54 FRENCH POSITION. 

the greatest interest the proposals of his French colleagues, which 
had been promised earlier in the day. 

The chairman said that he did not intend then to comment upon 
the very able and powerful argument of Lord Lee, to which the 
members of the committee had had the privilege of listening, but 
he merely wished to interpolate a statement giving the figures 
supplied by the American naval experts and upon which the 
American proposal was based, concerning the submarine tonnage 
built and building, since these figures did not appear to coincide 
with those referred to by Lord Lee. According to the American 
figures, this tonnage was as follows : 

Tons. 

United States 95, 000 

Great Britain . 82, 464 

France 42, 850 

Italy 20, 228 

Japan 31, 400 

The United States had, therefore, 95,000 tons, which it was 
prepared to reduce. The reduction was slight. But it was a 
reduction. It was, of course, not the intention to increase but to 
reduce. 

Lord Lee said that he regretted if any of the figures he had 
given had been inaccurate. 

Mr. Sarraut said the British Government had shown clearly its 
views regarding submarines ; he then read the following declara- 
tion of the views of the French Government : 

" The French Government has already set forth its views with 
regard to the question of submarines, first, during the discus- 
sions preliminary to the treaty of Versailles and also before the 
League of Nations, when the representative of the British Gov- 
ernment opposed the granting of submarines to the small Baltic 
powers. In both of these instances the point of view favoring the 
inclusion of submarines in the naval forces of States met with 
the almost unanimous approval of the various Governments rep- 
resented. 

" France believes that the submarine is the only weapon which 
at present permits a nation scantily supplied with capital ships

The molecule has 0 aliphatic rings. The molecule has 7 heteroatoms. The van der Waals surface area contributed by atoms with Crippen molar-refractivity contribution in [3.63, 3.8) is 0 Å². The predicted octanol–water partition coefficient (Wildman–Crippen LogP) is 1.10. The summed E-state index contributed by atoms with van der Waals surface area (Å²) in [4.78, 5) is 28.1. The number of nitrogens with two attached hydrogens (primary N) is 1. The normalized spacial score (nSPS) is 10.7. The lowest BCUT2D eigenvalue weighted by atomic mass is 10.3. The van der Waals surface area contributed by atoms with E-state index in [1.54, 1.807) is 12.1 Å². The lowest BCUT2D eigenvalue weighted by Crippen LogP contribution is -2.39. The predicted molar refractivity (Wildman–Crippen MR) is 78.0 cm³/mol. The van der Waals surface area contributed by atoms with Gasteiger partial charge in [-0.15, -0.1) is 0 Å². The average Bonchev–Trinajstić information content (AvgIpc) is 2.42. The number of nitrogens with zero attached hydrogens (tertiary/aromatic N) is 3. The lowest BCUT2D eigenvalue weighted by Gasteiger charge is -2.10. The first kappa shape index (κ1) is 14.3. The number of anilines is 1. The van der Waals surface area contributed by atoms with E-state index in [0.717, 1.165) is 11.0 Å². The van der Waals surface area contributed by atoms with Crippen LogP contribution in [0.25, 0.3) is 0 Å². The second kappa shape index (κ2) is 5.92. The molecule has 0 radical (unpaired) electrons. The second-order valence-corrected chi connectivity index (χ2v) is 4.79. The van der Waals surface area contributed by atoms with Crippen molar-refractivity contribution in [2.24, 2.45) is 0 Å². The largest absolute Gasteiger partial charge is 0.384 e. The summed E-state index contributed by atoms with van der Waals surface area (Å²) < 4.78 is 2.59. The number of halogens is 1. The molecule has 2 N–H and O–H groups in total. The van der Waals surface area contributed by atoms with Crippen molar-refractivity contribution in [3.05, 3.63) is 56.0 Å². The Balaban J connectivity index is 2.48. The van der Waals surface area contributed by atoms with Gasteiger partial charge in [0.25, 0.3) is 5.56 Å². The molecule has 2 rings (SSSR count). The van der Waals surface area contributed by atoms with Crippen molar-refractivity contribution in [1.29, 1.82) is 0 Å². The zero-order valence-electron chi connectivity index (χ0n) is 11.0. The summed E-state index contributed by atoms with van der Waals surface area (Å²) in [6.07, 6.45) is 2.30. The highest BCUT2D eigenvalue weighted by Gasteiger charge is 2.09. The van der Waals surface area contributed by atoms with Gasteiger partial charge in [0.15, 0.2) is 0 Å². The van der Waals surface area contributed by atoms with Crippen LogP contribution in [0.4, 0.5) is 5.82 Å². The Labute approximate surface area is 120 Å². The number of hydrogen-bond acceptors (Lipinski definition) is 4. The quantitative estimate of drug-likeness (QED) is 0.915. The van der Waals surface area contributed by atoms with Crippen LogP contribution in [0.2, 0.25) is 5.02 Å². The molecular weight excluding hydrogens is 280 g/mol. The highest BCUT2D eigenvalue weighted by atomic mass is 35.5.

to defend itself at sea. For France, therefore, the submarine 
is an essential means of preserving her independence which she 
can not give up, especially in view of the sacrifices to which 
she has been asked to consent in the matter of capital ships. 
Moreover, in the present state of the development of naval science 
the submarine can not suffice to assure the control of the seas 
to a belligerent, even if that belligerent possesses a great supe- 
riority in submarines. It is not, therefore, a weapon making for 
supremacy. 

" The French Government believes that every method of war- 
fare may or may not be employed in conformity with the laws 



ITALIAN POSITION. 55 

of war and that the inhuman and barbarous use made of the 
submarine by a belligerent in the late war is a reason for con- 
demning that belligerent but not for condemning the submarine. 

"As submarines are particularly subject to withdrawal from 
service in war time, the restriction within a certain limit of the 
total tonnage of these vessels which a maritime nation may build 
would have to a lesser degree the same effect as their total aboli- 
tion, and should be declined for the same reasons. 

"The French Government has already stated that it can not 
accept an agreement based on the principle that the total tonnage 
of submarines which a nation may build should be in direct 
proportion to the capital ship tonnage of that nation. In its